New Castle News

Closer Look

February 12, 2014

County looking to take down pesky insects

NEW CASTLE — Lawrence County government is addressing the eradication of pesky members of the insect world.

The commissioners say they plan to vote next week to approve an application for a West Nile Virus control grant from the state Department of Environmental Protection.

Janice Hassen, county cooperative extension director, said this is the 11th or 12th year for the grant in the county. The county expects $44,571.

Not every county gets West Nile funds anymore, Hassen said. However, the virus is still found in mosquitoes in Lawrence County requiring an active program to combat it.

Lawrence County had 13 West Nile virus incidences in mosquitoes last year. No cases were reported in humans, birds or other animals.

Hassen said the surveillance — trapping and testing of mosquitoes in areas of high mosquito population  — will begin May 1. If West Nile is detected, more surveillance will be done. If more is found, the area will be treated.

“We thought it would go away, but it hasn’t,” Hassen told the commissioners.

Early spraying of areas where West Nile is detected keeps the populations down, “because once they explode, we have a problem,” she said.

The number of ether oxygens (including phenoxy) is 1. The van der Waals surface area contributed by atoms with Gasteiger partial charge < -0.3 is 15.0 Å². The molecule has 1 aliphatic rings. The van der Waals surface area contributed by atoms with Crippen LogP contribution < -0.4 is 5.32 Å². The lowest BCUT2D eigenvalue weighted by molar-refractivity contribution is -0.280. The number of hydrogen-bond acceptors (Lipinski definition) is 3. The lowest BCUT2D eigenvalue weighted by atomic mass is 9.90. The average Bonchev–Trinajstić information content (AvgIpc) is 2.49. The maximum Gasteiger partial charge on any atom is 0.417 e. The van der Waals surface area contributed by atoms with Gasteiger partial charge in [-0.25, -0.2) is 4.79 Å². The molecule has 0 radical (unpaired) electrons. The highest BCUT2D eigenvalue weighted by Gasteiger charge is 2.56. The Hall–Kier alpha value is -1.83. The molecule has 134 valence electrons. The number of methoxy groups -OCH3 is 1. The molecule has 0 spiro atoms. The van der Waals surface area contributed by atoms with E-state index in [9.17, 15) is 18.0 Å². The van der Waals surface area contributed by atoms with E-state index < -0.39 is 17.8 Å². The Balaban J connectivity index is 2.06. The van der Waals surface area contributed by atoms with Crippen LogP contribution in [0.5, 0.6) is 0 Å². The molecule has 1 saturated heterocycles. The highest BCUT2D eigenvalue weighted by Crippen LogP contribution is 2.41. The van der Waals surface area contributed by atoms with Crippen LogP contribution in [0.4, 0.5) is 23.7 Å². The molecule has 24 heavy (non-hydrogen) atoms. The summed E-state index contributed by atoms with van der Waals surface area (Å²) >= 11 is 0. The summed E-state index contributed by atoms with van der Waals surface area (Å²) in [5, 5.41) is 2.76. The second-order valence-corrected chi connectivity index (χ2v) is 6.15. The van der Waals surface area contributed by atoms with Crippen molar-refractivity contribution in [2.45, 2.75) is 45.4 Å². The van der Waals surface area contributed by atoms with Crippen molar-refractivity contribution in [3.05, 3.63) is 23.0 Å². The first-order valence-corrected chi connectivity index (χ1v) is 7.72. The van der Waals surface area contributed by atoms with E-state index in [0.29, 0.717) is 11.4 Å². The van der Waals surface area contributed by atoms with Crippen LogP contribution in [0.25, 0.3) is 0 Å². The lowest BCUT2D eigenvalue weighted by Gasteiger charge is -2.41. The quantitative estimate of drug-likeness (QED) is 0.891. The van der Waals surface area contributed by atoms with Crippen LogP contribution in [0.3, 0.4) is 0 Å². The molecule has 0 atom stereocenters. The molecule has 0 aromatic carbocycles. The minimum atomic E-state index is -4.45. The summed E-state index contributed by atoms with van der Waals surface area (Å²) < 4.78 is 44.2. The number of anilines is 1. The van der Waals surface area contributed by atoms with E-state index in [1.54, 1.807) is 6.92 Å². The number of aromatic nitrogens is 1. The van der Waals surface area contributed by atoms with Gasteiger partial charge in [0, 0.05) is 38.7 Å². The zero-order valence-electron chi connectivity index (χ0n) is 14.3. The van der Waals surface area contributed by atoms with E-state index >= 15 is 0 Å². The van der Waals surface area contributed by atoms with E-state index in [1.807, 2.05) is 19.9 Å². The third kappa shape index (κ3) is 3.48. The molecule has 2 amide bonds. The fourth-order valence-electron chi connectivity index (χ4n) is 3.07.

The county hires private contractors with backgrounds in pest management to do the surveillance work, Hassen said.

This year’s allocation will include an additional $1,200 for education, Hassen said, noting that money will be used to post signs about the program on New Castle Area Transit Authority buses.

She stressed that the program is of no cost to the county government.

The extension office also recently hosted a gypsy moth workshop for local residents. The moth is threatening to make a return to Lawrence County and defoliate thousands of trees in its path.

Hassen said fewer than 10 property owners attended the meeting and none had enough trees affected to include the county in a spraying program.

County administrator James Gagliano said he notified state officials that the county would not participate in the gypsy moth program this year.

If the problem worsens, Hassen said, the county will get back into the program.

She noted that the gypsy moth is pervading Moraine State Park in Butler County.

A third bug that has been a local nuisance is the brown marmorated stinkbug, which according to Hassen, has been indestructible, despite spraying efforts.

The bugs, which attack fruit crops, can survive subzero temperatures by creeping into the warmth of people’s houses.


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